Wednesday, August 10, 2011

Of Lower and Longer Lakes

The largest of our lakes, the longest by some distance, four times the length of the next longest, in fact, is considered one of the least interesting. There are reasons for this, but it still has quite enough beauty and interest to be worth a look now and then, and I go along beside it quite regularly.

One reason it’s unpopular is that it’s hard to get to by car. There’s no road, only a dirt track that needs an off-road vehicle or a car you don’t care much about. Then there are no swimming places, nowhere you can easily enter the water, and nowhere comfortable to put a towel down and take the sun afterwards. And no bars.

Also, it’s the last of the lakes, at the end of a string below the village, which are not much visited either, as most people follow the road upstream where the action is. And it’s artificial, dammed to provide power and irrigation to the area, flooding the valley and creating a lake where before there was just a stream. This was many years ago, but it isn’t natural and somehow this affects the perception of it. It’s geologically less interesting, too, because like all the lakes below the village it is fed directly by rainwater and by outflow from the higher lake, whereas at the higher lakes the level depends on the level of the ground water, which in turn depends on how much it’s filtered down from the mountains since the last heavy rains. This means that it takes a year or two of rain before the level in these higher lakes starts rising again, once it’s dropped dramatically. It also means that the water level in the cave systems in the hills around the lakes is the same as in the lakes themselves, offering further opportunities for drowning, which visitors seize upon with sad regularity.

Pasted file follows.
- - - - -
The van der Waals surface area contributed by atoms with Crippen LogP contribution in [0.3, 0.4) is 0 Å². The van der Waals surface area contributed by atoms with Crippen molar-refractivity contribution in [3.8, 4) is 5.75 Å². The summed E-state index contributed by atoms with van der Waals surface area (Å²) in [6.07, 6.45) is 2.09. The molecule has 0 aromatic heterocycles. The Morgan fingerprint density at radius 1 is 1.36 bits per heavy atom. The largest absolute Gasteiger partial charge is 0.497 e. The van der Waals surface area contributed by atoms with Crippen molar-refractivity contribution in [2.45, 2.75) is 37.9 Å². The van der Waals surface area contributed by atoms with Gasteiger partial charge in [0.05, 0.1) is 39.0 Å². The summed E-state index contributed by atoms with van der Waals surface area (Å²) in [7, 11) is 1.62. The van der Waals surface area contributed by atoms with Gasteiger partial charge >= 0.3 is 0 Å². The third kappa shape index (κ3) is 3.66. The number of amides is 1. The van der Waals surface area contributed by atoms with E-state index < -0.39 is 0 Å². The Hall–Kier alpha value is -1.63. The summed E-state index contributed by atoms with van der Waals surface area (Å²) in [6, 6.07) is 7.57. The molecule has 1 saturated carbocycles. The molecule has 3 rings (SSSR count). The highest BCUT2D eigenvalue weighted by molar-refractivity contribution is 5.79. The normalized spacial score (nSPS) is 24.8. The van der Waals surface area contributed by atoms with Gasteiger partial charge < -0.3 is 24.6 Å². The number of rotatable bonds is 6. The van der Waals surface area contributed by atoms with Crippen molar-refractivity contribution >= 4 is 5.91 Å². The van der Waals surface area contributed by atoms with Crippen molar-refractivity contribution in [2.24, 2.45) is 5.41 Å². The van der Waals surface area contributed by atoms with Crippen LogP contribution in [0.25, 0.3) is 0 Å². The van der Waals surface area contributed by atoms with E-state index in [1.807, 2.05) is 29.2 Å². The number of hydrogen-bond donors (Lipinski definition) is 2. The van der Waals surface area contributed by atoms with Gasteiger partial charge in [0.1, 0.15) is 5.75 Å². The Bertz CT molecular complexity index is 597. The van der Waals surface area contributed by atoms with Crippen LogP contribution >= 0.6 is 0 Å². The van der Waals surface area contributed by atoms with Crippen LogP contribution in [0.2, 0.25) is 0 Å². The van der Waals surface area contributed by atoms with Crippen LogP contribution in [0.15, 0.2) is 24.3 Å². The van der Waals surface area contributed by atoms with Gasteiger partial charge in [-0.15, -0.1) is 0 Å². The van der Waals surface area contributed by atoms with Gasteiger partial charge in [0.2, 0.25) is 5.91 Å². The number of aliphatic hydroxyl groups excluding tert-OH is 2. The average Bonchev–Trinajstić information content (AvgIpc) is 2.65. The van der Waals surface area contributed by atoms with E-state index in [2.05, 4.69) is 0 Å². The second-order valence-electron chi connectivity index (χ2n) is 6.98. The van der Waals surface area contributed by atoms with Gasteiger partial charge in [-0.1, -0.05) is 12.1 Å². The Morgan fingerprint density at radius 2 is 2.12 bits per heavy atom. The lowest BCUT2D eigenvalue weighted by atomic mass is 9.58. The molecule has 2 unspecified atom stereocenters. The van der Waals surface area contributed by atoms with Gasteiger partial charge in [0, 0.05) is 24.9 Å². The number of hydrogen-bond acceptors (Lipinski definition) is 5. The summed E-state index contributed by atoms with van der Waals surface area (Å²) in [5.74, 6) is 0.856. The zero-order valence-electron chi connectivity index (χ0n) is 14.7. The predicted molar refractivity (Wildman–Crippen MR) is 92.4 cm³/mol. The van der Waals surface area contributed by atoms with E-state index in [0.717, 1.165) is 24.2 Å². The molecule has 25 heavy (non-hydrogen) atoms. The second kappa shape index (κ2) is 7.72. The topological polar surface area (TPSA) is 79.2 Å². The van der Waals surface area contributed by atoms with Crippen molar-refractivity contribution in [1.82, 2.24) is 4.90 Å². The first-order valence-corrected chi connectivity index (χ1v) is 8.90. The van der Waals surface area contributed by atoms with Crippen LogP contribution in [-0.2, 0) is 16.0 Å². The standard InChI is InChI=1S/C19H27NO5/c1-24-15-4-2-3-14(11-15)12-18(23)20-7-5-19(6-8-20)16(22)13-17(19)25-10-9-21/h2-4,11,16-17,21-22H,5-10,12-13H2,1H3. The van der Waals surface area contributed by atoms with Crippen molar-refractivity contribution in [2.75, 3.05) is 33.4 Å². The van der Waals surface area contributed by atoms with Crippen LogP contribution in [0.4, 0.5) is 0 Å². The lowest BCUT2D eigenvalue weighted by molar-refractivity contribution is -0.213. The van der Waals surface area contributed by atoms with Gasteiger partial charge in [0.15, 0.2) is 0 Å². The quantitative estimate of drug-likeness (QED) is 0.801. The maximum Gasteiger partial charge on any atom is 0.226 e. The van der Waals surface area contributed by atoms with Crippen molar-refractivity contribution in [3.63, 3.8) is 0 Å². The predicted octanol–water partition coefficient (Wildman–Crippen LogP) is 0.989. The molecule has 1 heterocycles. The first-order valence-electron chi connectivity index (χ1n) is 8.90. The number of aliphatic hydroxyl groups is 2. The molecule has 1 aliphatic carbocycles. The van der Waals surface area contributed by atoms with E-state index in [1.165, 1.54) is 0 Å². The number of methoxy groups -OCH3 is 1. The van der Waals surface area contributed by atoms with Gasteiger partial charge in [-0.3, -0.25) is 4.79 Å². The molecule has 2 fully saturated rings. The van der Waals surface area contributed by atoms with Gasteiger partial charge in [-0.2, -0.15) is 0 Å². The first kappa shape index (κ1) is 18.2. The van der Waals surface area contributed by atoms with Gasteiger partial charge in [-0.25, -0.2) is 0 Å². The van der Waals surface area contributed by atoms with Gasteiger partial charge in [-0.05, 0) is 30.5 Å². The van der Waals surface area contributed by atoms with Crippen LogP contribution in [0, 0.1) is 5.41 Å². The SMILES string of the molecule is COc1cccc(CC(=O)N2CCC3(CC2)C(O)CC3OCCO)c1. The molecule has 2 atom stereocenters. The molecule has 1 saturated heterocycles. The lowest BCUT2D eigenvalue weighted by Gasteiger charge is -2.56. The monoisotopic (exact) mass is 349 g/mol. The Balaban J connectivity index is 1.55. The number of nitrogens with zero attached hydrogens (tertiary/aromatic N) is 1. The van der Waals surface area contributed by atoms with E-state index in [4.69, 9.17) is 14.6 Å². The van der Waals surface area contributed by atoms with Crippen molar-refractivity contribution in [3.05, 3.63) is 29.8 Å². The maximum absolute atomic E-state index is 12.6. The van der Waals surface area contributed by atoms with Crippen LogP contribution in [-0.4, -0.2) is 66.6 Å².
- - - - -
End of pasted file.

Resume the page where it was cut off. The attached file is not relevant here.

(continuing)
Returning to the long lake, the reservoir, I said it was unpopular with the bathing, lying about and drinking classes because it doesn’t offer much of these things and is hard to get to, these two circumstances doubtless being related, but it is popular with fishermen and cyclists, because we know the spots that are worth going to. There are some spectacular views, some lovely curves and tree-covered islets, presumably some good fishing, and a lot of birds. I saw a flamingo rise from the reeds beside me yesterday and flap slowly away, accompanied by smaller, black birds, apparently of the same family.

The path runs for several miles along the water’s edge, then turns away from it, uphill, and takes you through a farm well above the lake, from which you get another perspective on the water. I like to go there, as it’s quieter and has more variety than the more fashionable spots, and, though it means a longer ride, when you’re not in a hurry and you don’t mind the heat, that’s part of the fun.

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